DS: What's your role in Deep?
JH: My character is balancing on the precipice. She's trying not to fall over the edge, into the "deep." She's trying to hang on to what everyone around her is hanging onto. There are a number of times where I almost go over the edge of the stage, then get pulled back by the other dancers.
DS: Can you talk a little bit about the music?
JH: It's beautiful. It's so soulful, sung by the duo Ibeyi. You can hear their emotions through the way they say their words, which really helps us with our movements.
DS: What have been some of the most enlightening moments of the whole experience?
JH: When we first ran the whole piece, there was something groundbreaking about the way it all fit together. With Mauro, you learn a piece or a section and practice it over and over, trying to make it seamless and figure out what needs to be done in order to make it work as a collective. There's a lot of partnering, and the piece is all about relationships with your partner and everyone else on the stage. And once you run it from top to bottom [after rehearsing all these sections], you understand how it all fits together. Everyone was clapping and cheering, and it was a great feeling.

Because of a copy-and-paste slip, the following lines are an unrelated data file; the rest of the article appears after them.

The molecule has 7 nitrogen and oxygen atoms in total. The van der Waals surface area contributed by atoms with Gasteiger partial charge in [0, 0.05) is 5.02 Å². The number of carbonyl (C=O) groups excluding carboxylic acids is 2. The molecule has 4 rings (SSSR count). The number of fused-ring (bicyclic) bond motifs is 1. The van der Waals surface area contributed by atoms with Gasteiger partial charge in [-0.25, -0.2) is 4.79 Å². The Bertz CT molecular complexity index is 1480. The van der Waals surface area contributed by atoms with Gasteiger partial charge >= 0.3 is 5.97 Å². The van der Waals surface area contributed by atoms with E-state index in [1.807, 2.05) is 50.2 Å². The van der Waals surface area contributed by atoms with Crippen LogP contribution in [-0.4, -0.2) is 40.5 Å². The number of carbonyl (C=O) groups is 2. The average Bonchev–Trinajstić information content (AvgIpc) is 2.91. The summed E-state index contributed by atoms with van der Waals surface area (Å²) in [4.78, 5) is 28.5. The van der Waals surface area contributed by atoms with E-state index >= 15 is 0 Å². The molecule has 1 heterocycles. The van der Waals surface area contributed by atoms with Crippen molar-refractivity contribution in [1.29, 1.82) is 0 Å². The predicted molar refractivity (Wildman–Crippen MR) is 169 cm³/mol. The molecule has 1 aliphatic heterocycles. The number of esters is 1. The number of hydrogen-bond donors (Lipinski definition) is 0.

Catch Alvin Ailey American Dance Theater at the David H. Koch Theater at Lincoln Center, June 8–19!
In a company of formidable soloists, who also work together as a flawless group, Jacquelin Harris manages to pull focus. Even though she's a younger and newer member of Alvin Ailey American Dance Theater, Harris blends in when she needs to, and stands out when it's called for, like a seasoned pro.
Alvin Ailey American Dance Theater's Jacquelin Harris (photo by Andrew Eccles)
She took a moment from her busy schedule to talk to Dance Spirit about artistic director Robert Battle's upcoming premiere for the company—his first since he's been in charge.
Dance Spirit: So, you're in the first cast of Mr. Battle's Awakening! What has that process been like?
Jacquelin Harris: It's been amazing. Mr. Battle is a genius with the counts. It'll be a six, then a four, then a ten, but with his direction it all comes together in the music (composed by John Mackey).
DS: What has been your favorite moment?